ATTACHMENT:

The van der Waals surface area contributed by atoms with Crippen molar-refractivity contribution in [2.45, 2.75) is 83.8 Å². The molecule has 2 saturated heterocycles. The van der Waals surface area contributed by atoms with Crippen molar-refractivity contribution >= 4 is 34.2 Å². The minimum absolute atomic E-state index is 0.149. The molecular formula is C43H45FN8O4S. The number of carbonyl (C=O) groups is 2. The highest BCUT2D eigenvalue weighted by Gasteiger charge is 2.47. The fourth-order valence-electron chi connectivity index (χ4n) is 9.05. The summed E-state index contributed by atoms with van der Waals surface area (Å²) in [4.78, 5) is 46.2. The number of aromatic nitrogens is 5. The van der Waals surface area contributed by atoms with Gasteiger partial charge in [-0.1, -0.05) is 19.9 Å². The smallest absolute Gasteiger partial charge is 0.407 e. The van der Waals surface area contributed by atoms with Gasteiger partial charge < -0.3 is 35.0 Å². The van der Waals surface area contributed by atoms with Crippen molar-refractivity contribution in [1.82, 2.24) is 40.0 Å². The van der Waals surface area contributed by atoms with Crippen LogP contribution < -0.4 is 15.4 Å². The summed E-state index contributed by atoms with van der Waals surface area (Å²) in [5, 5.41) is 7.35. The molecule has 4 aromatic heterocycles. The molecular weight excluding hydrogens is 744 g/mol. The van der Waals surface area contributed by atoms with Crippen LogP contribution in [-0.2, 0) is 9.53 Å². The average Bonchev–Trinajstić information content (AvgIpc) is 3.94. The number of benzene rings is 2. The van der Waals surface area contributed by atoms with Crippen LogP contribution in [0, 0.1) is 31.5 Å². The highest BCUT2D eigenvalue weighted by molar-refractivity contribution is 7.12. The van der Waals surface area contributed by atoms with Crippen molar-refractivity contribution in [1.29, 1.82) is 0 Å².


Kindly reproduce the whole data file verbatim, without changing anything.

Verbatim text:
The van der Waals surface area contributed by atoms with Crippen molar-refractivity contribution in [2.45, 2.75) is 83.8 Å². The molecule has 2 saturated heterocycles. The van der Waals surface area contributed by atoms with Crippen molar-refractivity contribution >= 4 is 34.2 Å². The minimum absolute atomic E-state index is 0.149. The molecular formula is C43H45FN8O4S. The number of carbonyl (C=O) groups is 2. The highest BCUT2D eigenvalue weighted by Gasteiger charge is 2.47. The fourth-order valence-electron chi connectivity index (χ4n) is 9.05. The summed E-state index contributed by atoms with van der Waals surface area (Å²) in [4.78, 5) is 46.2. The number of aromatic nitrogens is 5. The van der Waals surface area contributed by atoms with Gasteiger partial charge in [-0.1, -0.05) is 19.9 Å². The smallest absolute Gasteiger partial charge is 0.407 e. The van der Waals surface area contributed by atoms with Gasteiger partial charge < -0.3 is 35.0 Å². The van der Waals surface area contributed by atoms with Crippen molar-refractivity contribution in [1.82, 2.24) is 40.0 Å². The van der Waals surface area contributed by atoms with Crippen LogP contribution < -0.4 is 15.4 Å². The summed E-state index contributed by atoms with van der Waals surface area (Å²) in [5, 5.41) is 7.35. The molecule has 4 aromatic heterocycles. The molecular weight excluding hydrogens is 744 g/mol. The van der Waals surface area contributed by atoms with Crippen LogP contribution in [-0.2, 0) is 9.53 Å². The average Bonchev–Trinajstić information content (AvgIpc) is 3.94. The number of benzene rings is 2. The van der Waals surface area contributed by atoms with Crippen LogP contribution in [0, 0.1) is 31.5 Å². The highest BCUT2D eigenvalue weighted by molar-refractivity contribution is 7.12. The van der Waals surface area contributed by atoms with Crippen molar-refractivity contribution in [1.29, 1.82) is 0 Å².